Monday, October 08, 2007

What next in Iraq?

The long-awaited reports by General Petraeus and Ambassador Crocker to Congress have come and gone… what was their impact and where do we go next?

The reports were a mixed bag but can generally be divided into military and political outcomes. Militarily, the surge has been effective in many parts of the country (most notably in Al Anbar, where they built upon ongoing success, and in Baghdad where they stemmed a rapidly deteriorating situation). The political outcome is another matter. We must recall the strategic goal of the surge, which was to enhance stability and security to give the Iraqi politicians “breathing room” to begin governing more effectively for all Iraqis. The opportunity was provided, but the good governance hasn’t followed.

One of the more interesting side shows in this affair has been the infamous “General Betray Us” ads run by I have some insights which bear directly on this unfortunate event. First, my own direct observations in Iraq during the period when General Petraeus took over and the candid opinions of many highly intelligent and professional officers that I interviewed point to one fact: General Petraeus is a widely respected, exceptionally talented man who has spent his entire adult life serving our nation. Second, according to the General’s testimony, the consensus of independent reporting in the past six months and my direct sources in Iraq, the surge has been militarily successful in many regards. This is especially true in Al Anbar Province, where I spent last winter, which is now being used a model for successful counterinsurgency tactics.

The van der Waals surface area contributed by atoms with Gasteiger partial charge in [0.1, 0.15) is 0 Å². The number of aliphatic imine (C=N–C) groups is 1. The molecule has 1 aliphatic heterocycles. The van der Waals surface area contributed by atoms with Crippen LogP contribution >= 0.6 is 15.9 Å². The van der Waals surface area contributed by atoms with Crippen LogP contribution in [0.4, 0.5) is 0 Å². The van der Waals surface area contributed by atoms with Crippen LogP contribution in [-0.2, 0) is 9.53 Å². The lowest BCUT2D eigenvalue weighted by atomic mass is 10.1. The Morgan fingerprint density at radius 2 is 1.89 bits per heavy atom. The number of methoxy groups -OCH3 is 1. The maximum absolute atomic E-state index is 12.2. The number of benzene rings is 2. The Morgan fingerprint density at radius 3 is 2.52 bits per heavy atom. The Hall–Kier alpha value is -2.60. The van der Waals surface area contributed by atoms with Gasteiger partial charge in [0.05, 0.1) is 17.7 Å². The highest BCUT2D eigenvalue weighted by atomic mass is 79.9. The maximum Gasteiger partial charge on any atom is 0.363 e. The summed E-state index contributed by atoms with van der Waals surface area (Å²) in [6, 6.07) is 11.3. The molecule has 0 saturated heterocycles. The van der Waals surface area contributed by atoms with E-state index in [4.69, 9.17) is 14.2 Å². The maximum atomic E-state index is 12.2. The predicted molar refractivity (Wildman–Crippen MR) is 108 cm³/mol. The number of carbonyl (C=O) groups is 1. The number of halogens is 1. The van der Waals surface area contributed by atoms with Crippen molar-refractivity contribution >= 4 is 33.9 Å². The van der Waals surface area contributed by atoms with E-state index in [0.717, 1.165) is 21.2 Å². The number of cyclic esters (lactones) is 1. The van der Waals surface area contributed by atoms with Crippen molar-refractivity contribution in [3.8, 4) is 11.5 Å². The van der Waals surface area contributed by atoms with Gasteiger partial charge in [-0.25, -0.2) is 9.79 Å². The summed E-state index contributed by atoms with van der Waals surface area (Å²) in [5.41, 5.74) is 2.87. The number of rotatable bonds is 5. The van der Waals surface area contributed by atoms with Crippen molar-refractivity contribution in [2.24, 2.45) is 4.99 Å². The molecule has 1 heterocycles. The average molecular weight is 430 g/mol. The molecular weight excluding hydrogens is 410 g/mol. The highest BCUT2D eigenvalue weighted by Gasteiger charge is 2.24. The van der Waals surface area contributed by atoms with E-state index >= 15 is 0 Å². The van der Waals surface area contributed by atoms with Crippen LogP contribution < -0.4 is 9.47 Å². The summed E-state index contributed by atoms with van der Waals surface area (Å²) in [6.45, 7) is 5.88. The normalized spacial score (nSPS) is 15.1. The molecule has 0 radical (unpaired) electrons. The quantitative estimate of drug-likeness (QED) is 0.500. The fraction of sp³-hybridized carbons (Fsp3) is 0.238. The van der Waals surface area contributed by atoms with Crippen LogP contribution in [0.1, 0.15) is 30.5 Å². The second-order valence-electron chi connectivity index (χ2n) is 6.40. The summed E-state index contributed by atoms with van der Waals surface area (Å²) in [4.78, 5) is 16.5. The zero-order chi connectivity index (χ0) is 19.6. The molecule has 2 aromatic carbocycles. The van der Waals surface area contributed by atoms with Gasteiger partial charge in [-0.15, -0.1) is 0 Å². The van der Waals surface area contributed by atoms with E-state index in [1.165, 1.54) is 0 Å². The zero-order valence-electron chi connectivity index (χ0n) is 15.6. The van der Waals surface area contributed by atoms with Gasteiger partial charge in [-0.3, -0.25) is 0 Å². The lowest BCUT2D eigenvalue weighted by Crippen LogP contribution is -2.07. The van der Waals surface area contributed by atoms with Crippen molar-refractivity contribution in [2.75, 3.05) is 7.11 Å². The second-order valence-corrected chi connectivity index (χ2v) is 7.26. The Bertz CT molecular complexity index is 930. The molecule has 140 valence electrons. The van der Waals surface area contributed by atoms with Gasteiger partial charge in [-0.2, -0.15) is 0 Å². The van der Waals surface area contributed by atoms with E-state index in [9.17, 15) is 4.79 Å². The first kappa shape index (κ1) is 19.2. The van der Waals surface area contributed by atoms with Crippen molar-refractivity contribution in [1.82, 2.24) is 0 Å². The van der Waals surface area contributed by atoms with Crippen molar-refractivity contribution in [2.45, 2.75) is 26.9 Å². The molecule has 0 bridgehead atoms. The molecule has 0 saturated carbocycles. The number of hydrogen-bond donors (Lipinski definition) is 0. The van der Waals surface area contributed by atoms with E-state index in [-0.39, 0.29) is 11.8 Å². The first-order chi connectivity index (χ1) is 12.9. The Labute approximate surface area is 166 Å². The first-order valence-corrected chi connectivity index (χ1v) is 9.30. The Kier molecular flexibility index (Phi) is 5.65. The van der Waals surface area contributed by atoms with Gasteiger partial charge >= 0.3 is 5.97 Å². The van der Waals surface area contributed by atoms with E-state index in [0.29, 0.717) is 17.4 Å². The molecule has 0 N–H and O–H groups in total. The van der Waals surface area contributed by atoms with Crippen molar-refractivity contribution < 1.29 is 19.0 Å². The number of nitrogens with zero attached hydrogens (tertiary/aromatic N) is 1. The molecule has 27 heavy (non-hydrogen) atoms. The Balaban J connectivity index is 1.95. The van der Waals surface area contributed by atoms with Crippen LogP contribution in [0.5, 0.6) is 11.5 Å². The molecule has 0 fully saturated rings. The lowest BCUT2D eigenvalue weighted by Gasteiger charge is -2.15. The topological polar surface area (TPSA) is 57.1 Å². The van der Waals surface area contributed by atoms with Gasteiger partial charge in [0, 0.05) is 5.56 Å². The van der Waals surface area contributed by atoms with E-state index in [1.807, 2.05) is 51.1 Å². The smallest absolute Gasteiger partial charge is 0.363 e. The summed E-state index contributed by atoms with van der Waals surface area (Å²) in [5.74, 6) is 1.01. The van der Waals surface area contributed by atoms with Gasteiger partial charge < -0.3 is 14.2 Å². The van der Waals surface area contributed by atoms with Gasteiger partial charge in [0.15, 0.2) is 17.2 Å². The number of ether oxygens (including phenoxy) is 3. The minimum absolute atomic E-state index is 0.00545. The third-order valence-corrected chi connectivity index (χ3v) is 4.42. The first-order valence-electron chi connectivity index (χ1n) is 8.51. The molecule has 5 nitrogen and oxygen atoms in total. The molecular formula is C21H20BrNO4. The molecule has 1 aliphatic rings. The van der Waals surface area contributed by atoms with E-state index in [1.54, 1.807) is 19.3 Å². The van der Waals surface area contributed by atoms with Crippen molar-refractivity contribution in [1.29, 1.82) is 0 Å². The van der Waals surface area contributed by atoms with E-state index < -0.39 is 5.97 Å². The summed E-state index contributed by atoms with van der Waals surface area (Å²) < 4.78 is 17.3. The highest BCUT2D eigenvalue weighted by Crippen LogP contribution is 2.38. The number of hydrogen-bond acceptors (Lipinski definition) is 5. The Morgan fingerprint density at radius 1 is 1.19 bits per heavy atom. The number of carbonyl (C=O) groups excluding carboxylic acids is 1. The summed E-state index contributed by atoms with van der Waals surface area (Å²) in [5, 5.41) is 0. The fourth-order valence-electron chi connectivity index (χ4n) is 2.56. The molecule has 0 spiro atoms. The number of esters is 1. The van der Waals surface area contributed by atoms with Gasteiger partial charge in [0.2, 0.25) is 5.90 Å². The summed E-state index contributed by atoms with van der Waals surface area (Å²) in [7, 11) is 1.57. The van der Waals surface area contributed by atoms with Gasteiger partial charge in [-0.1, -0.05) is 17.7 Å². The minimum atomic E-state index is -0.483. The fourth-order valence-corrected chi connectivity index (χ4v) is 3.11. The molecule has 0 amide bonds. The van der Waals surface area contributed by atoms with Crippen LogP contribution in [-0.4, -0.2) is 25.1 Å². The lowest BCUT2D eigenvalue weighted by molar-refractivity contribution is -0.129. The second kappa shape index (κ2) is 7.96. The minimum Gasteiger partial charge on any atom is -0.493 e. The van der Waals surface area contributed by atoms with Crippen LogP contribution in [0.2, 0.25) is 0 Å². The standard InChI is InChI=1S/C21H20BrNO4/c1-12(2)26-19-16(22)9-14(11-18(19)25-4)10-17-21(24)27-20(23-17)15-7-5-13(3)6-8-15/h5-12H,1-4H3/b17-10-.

So, given these facts, why would run an ad that attempts to trash the reputation of a devoted, professional soldier and reject his testimony before it has even been given? The answer is that his testimony was going to run counter to “the sky is falling” rhetoric of and their allies which repeatedly called the surge a failure long before the data was in. Rather than admit that they were wrong (unlikely) or simply emphasize the failures in the Iraqi political landscape (where there is plenty of room for all of us to agree), they took the low road of attacking a professional soldier who is leading our troops through a very complex and difficult situation. Shame on them and to those at the New York Times, who gave them the ad space at a discounted rate in violation of the Times’ own policies. Their tactic was not only unfair and destructive to the process but it undermines the validity of all that our Marines and soldiers have accomplished in recent months. My message to all Americans is that, regardless of your stance on the war, you have cause to be very proud of what our troops are doing each day in Iraq. Their courage, compassion and effectiveness are inspiring.

Where do we go next as a nation? We might look to for an example of what not to do. Let’s not vilify and malign those who have sacrificed the most over the past four years – our professional soldiers. Let’s not obscure or ignore the truth for political gain. Let’s not poison the waters at a time when we should be looking for common ground. The reality is that we cannot precipitously withdraw our forces, nor do we want an open-ended commitment of our troops on the present scale. Let’s work together on both sides of the aisle to draft a policy that will increase pressure on the Iraqi government to serve the interests of all Iraqis and to assume increasing responsibility for their own security. Our uniformed forces have sacrificed too much to allow Operation Iraqi Freedom to end in chaos. Their families have sacrificed too much to allow the status quo.

Lieutenant Colonel Wheeler is a Field Historian for the Marine Corps History Division. He deployed to Iraq during 2006-2007 to document the efforts of Marine forces in Operation Iraqi Freedom. The opinions herein are his alone and should not be construed as those of the United States Marine Corps or Department of Defense.


At 11:23 AM, Blogger David M said...

Trackbacked by The Thunder Run - Web Reconnaissance for 10/09/2007
A short recon of what’s out there that might draw your attention, updated throughout the check back often.


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